Indexes, Caches and Materialized Views
Before SSD disks, hard drives were labeled with the slow stamp, which is a misconception. Disks were only perceived as slow because most of the times they were random accessed. But hard drives are optimised for sequential access, and so are most filesystems.
For faster lookups, indexes were created so we can quickly know in which position or range of positions we may find the records we want.
Caches are a way of keeping our data (or part of it) in memory, because RAM is faster for random access than disks.
As such, materialized views are simply pre-processed queries on disk (hence, materialized). This pre-computation allows one to expose the information in advance in a way that it is optimised for some kind of lookup.
The commonality around these structures is that they are used as “tricks” to optimise reads, but they need to be kept up to date each time a record is updated. That impacts writes in order to favor reads. If it doesn’t impact write performance, and thus availability, it will impact data consistency. So it’s always a trade-off.
So, really, what about databases?
Internally, what databases are doing, is some kind of rudimentary approach to a Kappa architecture, but by living inside a monolitic abstraction, which makes it hard to scale.
Simply because reads and writes share the same common schema, we always need to trade-off between both.
If we could just have access to that internal log…
Database logs are seen by most databases as an internal implementation detail. If we could access that raw set of instructions, it would be simpler to implement a mechanism to fill our multiple destinations without any kind of concurrency or consistency problems, because we could always replay the log to “recover our lost car keys”.
While data streaming technologies like Kafka allow us to achieve such a goal by treating the log as a key element in the architecture, I’ll show below that sometimes it’s useful or convenient to keep the database as the source of truth and collect data changes from it in order to feed the multiple destinations (e.g. transactions).
More recently some efforts are being done in order to expose the internal log of the databases. A good example of it is PostgreSQL Logical Decoding feature. This exposes a totally ordered set of successful transactional changes that happened on the database, by exposing the internal log in an enhanced way.
This is good because many times we don’t have the budget or opportunity to redesign our internal system and use a different database or move into a full streaming solution.
The streaming paradigm shift
What we can see these days is basically a database deployed as a set of smaller components that do less things very well, all together form what used to be a big monolit for storing data:
- A data stream (e.g. Kafka)
- A stream processing layer (e.g. Kafka Streams, Storm, Spark).
- A set of destinations to serve multiple use cases (e.g. ElasticSearch, Hadoop, PostgreSQL, Cassandra).
These products allow for building scaling and robust solutions around the data our business cares of.
For us to be able to use our data stream as the source of truth, we cannot afford to expire data by time. Kafka allows such behaviour by enabling the log compaction feature.
Kafka splits the log partition in segments. Each time you produce into a Kafka partition, it appends the data to the end of the active segment. Depending on the configuration, the file is rolled to create new segments (as we traditionally do with application logs). The inactive segments become eligible for compaction, i.e., removing duplicate keys. This way Kafka may as well act as a simple key value store.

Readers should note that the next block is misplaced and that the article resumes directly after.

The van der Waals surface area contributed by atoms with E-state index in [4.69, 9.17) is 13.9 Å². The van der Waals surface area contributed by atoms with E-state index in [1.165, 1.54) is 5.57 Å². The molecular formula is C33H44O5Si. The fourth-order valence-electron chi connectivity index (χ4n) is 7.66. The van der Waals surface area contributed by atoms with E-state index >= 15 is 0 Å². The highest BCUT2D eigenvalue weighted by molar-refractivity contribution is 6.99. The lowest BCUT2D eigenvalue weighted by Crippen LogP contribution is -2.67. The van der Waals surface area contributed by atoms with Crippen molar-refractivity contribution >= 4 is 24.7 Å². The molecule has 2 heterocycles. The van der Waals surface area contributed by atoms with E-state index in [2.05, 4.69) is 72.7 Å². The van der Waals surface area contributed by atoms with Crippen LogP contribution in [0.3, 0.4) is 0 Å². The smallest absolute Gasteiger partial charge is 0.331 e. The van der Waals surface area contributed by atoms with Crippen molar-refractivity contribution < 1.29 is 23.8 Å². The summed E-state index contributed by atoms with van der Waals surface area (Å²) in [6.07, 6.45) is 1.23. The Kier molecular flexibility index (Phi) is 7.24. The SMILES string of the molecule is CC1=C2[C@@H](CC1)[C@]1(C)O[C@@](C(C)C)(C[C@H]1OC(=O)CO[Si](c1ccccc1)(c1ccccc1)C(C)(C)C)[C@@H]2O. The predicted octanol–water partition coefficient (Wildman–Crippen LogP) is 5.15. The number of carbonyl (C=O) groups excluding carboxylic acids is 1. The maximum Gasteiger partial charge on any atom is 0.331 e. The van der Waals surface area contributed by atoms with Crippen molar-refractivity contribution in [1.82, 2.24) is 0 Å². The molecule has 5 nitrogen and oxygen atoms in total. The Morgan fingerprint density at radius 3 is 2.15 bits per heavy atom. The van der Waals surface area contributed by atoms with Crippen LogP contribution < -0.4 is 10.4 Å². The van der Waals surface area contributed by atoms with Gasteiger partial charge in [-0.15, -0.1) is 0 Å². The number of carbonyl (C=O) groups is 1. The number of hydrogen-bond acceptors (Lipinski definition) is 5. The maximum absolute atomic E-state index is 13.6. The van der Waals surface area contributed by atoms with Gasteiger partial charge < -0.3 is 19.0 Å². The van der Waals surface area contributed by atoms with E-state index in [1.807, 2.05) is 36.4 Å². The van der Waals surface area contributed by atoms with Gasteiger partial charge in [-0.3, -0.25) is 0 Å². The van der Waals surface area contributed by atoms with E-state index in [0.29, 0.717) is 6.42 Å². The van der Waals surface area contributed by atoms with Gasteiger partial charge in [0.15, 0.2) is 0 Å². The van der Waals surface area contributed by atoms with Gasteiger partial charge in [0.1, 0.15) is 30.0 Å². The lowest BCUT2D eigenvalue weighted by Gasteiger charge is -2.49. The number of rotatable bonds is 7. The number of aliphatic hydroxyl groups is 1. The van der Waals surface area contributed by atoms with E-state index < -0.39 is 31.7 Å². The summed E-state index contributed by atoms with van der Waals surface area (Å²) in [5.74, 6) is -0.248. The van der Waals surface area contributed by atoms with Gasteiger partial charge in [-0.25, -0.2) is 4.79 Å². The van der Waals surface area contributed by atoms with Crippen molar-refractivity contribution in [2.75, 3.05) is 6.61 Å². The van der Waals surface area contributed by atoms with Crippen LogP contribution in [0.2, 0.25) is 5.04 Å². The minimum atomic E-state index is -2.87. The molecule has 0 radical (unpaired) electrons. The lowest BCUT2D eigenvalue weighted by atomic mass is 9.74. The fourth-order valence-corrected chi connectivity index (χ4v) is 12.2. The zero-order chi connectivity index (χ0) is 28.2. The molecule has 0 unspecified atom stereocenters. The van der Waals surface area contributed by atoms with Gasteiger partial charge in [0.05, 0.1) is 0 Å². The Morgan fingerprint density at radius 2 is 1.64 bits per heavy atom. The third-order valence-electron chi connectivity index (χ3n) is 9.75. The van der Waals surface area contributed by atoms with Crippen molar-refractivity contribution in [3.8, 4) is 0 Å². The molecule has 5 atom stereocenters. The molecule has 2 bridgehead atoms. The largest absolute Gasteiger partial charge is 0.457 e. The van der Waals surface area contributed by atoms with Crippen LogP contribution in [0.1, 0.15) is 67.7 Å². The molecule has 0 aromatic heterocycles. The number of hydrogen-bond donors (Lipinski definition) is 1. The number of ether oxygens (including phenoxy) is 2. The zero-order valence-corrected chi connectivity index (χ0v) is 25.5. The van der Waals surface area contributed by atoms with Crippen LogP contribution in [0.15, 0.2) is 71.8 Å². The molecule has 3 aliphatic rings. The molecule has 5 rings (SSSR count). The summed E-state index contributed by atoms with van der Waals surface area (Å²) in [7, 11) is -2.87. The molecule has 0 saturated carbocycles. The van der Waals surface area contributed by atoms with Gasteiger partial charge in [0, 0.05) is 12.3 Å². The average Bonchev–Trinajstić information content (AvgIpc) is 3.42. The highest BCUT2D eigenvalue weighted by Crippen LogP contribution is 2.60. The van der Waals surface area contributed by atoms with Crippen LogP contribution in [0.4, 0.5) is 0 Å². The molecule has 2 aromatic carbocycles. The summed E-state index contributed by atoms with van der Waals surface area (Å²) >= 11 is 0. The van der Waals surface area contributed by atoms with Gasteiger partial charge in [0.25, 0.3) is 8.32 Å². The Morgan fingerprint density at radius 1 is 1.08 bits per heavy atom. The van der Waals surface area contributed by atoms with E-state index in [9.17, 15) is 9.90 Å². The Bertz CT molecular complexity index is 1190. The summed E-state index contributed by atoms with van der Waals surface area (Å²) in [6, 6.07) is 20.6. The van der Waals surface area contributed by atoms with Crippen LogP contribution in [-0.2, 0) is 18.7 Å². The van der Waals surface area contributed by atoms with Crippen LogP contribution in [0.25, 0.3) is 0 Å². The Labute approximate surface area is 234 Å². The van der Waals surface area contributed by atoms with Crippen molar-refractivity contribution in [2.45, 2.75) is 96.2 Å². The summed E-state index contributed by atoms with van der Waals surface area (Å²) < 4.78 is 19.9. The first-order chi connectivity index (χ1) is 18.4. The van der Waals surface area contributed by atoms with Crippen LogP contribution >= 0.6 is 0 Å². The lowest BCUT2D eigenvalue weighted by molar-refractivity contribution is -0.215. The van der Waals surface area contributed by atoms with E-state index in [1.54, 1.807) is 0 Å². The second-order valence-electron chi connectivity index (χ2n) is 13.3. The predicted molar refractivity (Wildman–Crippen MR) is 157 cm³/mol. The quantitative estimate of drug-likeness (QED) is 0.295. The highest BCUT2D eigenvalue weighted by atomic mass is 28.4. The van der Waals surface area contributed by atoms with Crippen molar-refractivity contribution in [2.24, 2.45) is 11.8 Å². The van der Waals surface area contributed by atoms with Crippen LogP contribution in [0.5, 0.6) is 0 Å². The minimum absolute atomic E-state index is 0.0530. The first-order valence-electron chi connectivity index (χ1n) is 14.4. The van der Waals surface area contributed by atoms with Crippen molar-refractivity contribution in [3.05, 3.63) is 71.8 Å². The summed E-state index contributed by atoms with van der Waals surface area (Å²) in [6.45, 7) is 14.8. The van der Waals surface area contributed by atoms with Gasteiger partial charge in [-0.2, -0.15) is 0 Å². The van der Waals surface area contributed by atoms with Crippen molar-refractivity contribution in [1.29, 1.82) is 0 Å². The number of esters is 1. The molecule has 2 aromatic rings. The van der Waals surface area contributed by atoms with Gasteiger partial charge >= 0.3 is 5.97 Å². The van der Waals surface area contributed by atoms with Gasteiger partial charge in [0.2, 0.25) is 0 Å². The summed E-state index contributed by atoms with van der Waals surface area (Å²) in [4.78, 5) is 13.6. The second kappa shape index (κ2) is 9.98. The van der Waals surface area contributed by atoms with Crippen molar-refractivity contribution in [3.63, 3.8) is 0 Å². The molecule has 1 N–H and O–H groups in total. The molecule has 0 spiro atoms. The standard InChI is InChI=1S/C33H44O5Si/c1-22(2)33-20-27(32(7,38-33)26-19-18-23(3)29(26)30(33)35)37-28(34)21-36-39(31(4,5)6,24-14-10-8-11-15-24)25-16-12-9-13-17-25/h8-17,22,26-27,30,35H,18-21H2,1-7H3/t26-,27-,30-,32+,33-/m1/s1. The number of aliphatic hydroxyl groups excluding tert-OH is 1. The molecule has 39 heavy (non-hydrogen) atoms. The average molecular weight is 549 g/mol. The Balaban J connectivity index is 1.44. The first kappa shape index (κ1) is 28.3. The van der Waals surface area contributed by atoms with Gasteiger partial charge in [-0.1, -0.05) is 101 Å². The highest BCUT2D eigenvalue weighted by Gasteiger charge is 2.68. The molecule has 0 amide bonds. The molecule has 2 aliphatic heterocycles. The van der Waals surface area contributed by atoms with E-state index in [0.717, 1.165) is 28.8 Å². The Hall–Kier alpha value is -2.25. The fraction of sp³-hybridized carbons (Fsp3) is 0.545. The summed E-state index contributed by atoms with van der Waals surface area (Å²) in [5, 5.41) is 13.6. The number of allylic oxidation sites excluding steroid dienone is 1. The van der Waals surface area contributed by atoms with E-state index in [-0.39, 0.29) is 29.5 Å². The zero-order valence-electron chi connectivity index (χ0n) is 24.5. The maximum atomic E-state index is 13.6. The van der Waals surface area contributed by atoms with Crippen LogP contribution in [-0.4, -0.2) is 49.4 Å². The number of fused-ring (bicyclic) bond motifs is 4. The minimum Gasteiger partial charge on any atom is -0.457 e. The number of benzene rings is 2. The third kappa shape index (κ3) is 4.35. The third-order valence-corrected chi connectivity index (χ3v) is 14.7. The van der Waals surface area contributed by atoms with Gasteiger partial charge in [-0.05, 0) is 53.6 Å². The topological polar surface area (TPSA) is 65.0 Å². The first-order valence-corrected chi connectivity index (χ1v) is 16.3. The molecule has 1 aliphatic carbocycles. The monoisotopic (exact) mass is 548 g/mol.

If we place a processing layer downstream (using Kafka Streams, Storm, or whatever fits your use case), we get a solution that scales well and which can feed our multiple destinations from that source of truth, and recover them easily if necessary by replaying the stream, avoiding the inconsistency recovery problems inherent to the dual-writes done at the source.
And what about transactions?
This may all smell like roses, but what about transactions? Some applications can’t simply discard the transactional behaviour just because it’s faster to append to the end of the stream. Mission-critical systems simply cannot afford to it. Multiple solutions may be used to achieve such a goal.
We can use some sort of transactional layer built on the top of the stream. For a Kafka-based approach, please refer to KIP-98 - Exactly Once Delivery and Transactional Messaging as an example.
An alternative that keeps your database (almost) untouched include using Change Data Capture (CDC) which allows to use a traditional database as before, and capture the instructions issued to mutate its data.
Some databases already simplify this process. Examples are:
Having the same database schema for writes and all sorts of complex queries is what makes the assumption that databases are slow.
One tool to rule them all
We have seen how streaming has been part of our lives (literally) since ever and how databases implement such a similar pattern.
By having an immutable sequence of events with a fixed order, we can simplify a lot the way we access it. That’s what Kafka does, and Kafka Streams API help on dealing with that data easily.
Picking up from the first sentence of this post, what we are witnessing is a gradual extraction of the elements that form a database to be used as independent scalable and robust components that can work together data processing flow.
Multiple right tools to rule them well
Is this replacing other common architectures based on micro-services, JMS queues, and so on? In my opinion the answer is no. Instead, all these elements can complement each other to serve different use cases. We just need to use the right tool for the job.
Happy new year everyone!